April 07, 2010

The creative reconstruction of the Internet

One of the things we'd like to do is occasionally feature some of our academic work behind this blog. Both to review topics in more depth and also to provide folks with references to cite. :-)

The article below is focused on the role of search engines (particularly Google) in ranking and sorting the Internet; a critical "black box" of our experience on the Internet which determines what we see and what we miss. If this link doesn't work for you, email me for a copy.

Zook, M. and M. Graham. (2007). The Creative Reconstruction of the Internet. GeoForum. Vol. 38(6). 1322-1343.

Abstract: The Internet has often been portrayed as the ultimate leveler of information where existing hierarchies of power and privilege are undermined by meritocracy. Some websites and functions are, however, more equal than others. In particular, search engines such as Google have been a key means to construct meaning out of disorder. The recent incorporation of spatial elements into the Google indexing raises fresh and geographically relevant concerns. This article focuses on the construction, access and use of Google derived rankings to deploy geo-referenced information in the physical environment and the way this melding of code and place affects how people interact with place. Using the theoretical concept of DigiPlace this article analyzes how Google Maps and Google Earth are structured and shape what appears (and what does not) in cyberspace and DigiPlace.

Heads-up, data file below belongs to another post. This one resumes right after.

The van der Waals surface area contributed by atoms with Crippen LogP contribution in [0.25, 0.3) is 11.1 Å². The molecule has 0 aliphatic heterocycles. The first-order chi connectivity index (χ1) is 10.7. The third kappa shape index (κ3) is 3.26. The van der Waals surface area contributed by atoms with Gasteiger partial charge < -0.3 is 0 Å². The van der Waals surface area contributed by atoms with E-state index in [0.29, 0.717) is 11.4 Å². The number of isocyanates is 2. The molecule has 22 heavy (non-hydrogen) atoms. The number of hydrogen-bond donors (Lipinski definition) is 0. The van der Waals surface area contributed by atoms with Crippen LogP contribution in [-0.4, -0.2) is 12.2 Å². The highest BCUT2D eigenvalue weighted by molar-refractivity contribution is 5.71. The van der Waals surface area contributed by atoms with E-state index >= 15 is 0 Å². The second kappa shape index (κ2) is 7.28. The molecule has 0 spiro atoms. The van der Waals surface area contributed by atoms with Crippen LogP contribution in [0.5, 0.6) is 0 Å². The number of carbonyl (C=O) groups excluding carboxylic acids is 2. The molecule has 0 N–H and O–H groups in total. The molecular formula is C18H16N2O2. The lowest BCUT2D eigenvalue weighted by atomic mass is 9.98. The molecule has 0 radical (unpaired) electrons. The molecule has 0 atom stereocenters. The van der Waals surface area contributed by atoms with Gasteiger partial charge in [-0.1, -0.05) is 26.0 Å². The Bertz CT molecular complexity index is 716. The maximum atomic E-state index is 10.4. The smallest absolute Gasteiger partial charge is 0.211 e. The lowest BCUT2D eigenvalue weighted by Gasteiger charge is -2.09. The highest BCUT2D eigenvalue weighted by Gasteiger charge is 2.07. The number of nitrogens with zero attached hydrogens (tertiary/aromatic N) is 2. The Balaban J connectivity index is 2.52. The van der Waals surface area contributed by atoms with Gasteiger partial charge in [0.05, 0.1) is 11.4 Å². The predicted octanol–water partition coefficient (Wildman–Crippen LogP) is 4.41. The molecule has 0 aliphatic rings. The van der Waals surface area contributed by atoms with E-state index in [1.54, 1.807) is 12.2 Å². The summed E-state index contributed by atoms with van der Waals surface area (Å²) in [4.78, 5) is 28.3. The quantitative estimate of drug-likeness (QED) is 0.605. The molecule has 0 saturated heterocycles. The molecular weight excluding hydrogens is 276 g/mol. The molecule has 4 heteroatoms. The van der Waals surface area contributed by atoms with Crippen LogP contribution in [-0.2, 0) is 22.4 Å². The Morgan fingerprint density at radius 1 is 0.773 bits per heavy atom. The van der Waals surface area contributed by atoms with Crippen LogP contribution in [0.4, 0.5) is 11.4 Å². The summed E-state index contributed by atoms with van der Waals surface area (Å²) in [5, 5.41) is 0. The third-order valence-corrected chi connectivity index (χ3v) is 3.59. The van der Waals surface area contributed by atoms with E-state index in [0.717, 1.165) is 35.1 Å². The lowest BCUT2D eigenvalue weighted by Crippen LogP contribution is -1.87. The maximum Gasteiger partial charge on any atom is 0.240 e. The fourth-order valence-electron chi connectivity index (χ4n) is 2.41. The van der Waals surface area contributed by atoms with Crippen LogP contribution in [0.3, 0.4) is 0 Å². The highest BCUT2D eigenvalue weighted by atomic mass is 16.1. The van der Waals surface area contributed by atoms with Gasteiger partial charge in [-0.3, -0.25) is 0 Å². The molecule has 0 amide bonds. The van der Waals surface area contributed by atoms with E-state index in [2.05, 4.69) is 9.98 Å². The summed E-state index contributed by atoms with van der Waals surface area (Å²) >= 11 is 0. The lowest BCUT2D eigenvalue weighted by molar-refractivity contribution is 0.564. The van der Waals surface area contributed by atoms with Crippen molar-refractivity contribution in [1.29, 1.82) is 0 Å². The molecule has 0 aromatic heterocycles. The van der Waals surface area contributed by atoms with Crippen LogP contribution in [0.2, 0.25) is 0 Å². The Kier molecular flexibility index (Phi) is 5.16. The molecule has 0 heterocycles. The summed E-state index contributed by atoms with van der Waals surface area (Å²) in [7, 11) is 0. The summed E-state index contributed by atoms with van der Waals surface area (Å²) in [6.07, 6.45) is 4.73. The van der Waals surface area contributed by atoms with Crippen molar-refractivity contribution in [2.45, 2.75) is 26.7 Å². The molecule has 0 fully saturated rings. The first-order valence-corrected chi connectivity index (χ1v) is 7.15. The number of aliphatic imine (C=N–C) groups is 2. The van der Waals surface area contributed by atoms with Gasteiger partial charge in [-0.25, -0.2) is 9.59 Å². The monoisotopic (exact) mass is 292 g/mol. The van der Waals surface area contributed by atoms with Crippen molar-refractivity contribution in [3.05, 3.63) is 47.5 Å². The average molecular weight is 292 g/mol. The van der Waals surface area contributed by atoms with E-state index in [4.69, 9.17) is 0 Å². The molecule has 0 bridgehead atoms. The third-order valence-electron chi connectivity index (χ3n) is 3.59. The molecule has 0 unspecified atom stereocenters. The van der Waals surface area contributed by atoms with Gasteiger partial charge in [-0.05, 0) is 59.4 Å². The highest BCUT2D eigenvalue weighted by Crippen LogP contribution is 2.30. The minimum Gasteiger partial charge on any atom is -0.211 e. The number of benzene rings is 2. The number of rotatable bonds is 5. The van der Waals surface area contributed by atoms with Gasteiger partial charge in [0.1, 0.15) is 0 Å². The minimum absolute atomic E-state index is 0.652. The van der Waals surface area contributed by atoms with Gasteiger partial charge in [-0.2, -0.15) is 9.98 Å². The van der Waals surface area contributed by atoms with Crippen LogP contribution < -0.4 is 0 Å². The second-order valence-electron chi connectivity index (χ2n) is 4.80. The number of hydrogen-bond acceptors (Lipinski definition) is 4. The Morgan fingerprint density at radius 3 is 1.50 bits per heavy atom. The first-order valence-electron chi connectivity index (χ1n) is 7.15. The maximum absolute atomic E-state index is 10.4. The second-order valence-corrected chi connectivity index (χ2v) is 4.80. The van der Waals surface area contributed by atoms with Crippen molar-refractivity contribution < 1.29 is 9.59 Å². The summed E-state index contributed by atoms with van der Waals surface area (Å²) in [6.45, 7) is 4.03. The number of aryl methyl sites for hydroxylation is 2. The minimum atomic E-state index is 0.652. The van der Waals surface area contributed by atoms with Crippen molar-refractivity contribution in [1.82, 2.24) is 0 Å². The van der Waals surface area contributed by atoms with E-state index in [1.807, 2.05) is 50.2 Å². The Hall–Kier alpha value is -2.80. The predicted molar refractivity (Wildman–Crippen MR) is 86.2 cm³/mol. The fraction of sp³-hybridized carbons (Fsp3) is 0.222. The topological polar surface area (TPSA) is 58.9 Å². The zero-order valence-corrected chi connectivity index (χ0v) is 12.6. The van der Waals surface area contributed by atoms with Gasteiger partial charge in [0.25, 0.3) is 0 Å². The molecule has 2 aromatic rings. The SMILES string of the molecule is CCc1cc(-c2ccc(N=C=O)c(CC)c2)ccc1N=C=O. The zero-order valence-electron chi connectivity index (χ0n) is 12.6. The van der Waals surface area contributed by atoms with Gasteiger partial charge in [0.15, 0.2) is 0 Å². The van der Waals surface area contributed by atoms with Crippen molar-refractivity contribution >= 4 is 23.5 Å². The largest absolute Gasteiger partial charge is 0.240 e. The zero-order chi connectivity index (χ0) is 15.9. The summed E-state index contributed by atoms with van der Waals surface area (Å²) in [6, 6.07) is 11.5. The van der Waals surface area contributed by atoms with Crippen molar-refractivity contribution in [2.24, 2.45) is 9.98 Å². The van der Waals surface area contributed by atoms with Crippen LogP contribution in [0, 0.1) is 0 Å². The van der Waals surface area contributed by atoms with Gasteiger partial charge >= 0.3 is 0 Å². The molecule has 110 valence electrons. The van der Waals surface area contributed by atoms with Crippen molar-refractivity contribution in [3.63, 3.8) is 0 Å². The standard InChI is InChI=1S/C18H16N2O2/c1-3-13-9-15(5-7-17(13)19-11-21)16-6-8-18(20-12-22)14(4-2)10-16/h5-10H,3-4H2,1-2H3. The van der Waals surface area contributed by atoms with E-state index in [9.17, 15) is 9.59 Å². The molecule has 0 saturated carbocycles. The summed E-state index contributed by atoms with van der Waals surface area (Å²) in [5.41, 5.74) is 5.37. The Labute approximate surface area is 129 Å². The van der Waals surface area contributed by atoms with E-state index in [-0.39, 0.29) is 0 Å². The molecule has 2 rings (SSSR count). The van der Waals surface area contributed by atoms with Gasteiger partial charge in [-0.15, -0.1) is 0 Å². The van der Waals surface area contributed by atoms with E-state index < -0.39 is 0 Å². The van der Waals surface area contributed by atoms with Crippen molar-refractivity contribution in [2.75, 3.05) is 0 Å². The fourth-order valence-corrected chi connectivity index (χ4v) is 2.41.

1. I don't think I ever viewed the internet as a great "leveler" of class and function. It is more of a wall to scribble on. It has more in common with graffiti and other non-approved forms of communication.

  2. The internet is a very important tool for information. You just need to know where to look for it.

  3. The internet will continue to evolve throughout our lives. It's a living entity, and one that has the power to define us. It's up to us to find the power and define it, rather than it defining us.

    Cool article though.



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